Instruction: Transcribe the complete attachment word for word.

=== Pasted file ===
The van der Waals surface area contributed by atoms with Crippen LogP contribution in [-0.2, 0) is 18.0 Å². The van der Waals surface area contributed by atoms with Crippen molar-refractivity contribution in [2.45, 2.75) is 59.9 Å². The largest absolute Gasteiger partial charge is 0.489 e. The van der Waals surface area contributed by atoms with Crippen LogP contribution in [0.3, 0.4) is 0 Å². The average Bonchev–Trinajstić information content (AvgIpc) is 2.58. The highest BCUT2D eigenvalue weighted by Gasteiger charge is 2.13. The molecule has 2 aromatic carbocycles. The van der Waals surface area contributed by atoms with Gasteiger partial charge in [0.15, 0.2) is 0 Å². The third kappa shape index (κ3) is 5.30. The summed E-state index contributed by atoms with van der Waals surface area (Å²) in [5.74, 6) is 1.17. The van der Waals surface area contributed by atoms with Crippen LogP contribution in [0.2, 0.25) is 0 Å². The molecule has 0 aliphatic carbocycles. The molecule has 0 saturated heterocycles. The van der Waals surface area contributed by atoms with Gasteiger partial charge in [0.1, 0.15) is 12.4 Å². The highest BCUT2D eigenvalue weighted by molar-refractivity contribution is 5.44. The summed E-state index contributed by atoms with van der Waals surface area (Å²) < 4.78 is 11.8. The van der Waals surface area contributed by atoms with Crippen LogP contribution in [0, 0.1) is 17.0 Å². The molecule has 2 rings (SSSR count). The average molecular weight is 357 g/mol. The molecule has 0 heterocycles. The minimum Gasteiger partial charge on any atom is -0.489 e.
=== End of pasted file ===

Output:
The van der Waals surface area contributed by atoms with Crippen LogP contribution in [-0.2, 0) is 18.0 Å². The van der Waals surface area contributed by atoms with Crippen molar-refractivity contribution in [2.45, 2.75) is 59.9 Å². The largest absolute Gasteiger partial charge is 0.489 e. The van der Waals surface area contributed by atoms with Crippen LogP contribution in [0.3, 0.4) is 0 Å². The average Bonchev–Trinajstić information content (AvgIpc) is 2.58. The highest BCUT2D eigenvalue weighted by Gasteiger charge is 2.13. The molecule has 2 aromatic carbocycles. The van der Waals surface area contributed by atoms with Gasteiger partial charge in [0.15, 0.2) is 0 Å². The third kappa shape index (κ3) is 5.30. The summed E-state index contributed by atoms with van der Waals surface area (Å²) in [5.74, 6) is 1.17. The van der Waals surface area contributed by atoms with Crippen LogP contribution in [0.2, 0.25) is 0 Å². The molecule has 0 aliphatic carbocycles. The molecule has 0 saturated heterocycles. The van der Waals surface area contributed by atoms with Gasteiger partial charge in [0.1, 0.15) is 12.4 Å². The highest BCUT2D eigenvalue weighted by molar-refractivity contribution is 5.44. The summed E-state index contributed by atoms with van der Waals surface area (Å²) < 4.78 is 11.8. The van der Waals surface area contributed by atoms with Crippen LogP contribution in [0, 0.1) is 17.0 Å². The molecule has 2 rings (SSSR count). The average molecular weight is 357 g/mol. The molecule has 0 heterocycles. The minimum Gasteiger partial charge on any atom is -0.489 e.